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Report: Biden to Retain National Space Council

By Doug Messier
Parabolic Arc
March 30, 2021
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NASA’s Orion spacecraft that flew Exploration Flight Test-1 on Dec. 5, 2014 is seen on the South Lawn of the White House, Sunday, July 22, 2018 in Washington, DC. Lockheed Martin, NASA’s prime contractor for Orion, began manufacturing the Orion crew module in 2011 and delivered it in July 2012 to NASA’s Kennedy Space Center where final assembly, integration and testing was completed. More than 1,000 companies across the country manufactured or contributed elements to the spacecraft. Photo Credit: (NASA/Joel Kowsky)

Politico reports that the Biden Administration will retain the National Space Council. The council was revived by the Trump Administration in 2017 to coordinate national space activities after a 24-year gap in operation.

The council includes representatives of NASA and the departments of Defense, Commerce, Energy and Transportation, among other agencies.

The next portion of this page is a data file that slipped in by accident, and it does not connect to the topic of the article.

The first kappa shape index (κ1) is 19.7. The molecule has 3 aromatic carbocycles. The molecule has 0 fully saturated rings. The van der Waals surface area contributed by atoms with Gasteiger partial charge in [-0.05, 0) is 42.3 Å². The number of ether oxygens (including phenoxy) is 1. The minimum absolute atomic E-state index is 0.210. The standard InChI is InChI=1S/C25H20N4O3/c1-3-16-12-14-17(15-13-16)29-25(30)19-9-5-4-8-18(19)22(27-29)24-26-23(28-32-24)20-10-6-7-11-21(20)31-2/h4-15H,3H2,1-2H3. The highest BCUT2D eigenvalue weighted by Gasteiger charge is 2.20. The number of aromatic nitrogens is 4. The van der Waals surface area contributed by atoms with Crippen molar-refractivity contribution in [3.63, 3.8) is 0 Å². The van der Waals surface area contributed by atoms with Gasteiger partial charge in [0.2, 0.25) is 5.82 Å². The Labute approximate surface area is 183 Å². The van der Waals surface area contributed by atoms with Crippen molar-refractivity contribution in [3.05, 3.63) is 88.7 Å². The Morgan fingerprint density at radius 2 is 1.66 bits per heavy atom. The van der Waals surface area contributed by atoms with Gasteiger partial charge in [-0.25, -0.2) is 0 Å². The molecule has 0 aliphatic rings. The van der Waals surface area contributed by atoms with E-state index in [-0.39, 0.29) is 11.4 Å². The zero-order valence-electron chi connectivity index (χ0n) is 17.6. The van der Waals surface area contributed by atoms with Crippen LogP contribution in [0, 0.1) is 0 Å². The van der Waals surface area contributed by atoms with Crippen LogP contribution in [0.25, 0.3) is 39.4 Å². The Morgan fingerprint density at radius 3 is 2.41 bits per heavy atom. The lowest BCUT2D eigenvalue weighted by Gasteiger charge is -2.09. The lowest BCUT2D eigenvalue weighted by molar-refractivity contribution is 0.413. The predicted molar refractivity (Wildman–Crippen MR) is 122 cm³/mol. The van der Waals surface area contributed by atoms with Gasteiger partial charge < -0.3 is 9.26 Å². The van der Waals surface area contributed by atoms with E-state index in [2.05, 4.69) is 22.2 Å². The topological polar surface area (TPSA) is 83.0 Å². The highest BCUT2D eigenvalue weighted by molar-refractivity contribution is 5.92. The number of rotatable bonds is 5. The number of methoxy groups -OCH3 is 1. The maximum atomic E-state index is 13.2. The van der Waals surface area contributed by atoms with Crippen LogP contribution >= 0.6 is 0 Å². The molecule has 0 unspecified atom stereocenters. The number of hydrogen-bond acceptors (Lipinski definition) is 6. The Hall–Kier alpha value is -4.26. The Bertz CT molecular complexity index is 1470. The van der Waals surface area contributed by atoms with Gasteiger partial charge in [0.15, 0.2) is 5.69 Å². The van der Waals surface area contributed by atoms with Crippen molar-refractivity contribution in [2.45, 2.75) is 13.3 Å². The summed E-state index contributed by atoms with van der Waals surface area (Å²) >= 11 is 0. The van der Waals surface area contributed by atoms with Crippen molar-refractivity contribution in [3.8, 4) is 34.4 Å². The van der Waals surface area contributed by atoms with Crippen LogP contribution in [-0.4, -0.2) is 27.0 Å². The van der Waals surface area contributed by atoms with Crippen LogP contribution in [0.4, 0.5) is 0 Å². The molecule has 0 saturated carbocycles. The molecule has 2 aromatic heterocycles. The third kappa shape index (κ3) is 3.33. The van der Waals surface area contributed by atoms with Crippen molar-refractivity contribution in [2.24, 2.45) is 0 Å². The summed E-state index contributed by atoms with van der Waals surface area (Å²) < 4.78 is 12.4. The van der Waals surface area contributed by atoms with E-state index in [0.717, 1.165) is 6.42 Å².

The space council’s Users’ Advisory Group, composed of leading industry figures, will also be retained by the Biden Administration, Politico said. Beyond that, there are not a lot of details at this point.

The leadership and makeup of the Biden council is not yet settled. “While we are still working details,” the NSC said, “we will tailor the Council to ensure we have representation that can address the priorities of the Administration — such as space-related science and technologies, space exploration, solutions to address climate change, ensuring economic and educational opportunities, building partnerships, cementing norms of behaviors in space, and addressing matters of national security efforts in space.”

The National Space Council was previously chaired by then-Vice President Mike Pence. It’s not clear whether Vice President Kamala Harris will take the reins.

The Biden Administration’s focus on climate change and Earth science could mean the council and users’ group would include members representing these areas. They were notably absent from these bodies during the Trump Administration.

A key matter is who Biden nominates as the council’s full-time executive secretary. The director runs a small office that liaises with agencies and formulates policies and directives between meetings of the council.

Scott Pace served as the council’s executive secretary during the Trump Administration. Pace, who resigned in January, was widely viewed as being highly effective in coordinating activities and moving policy initiatives forward.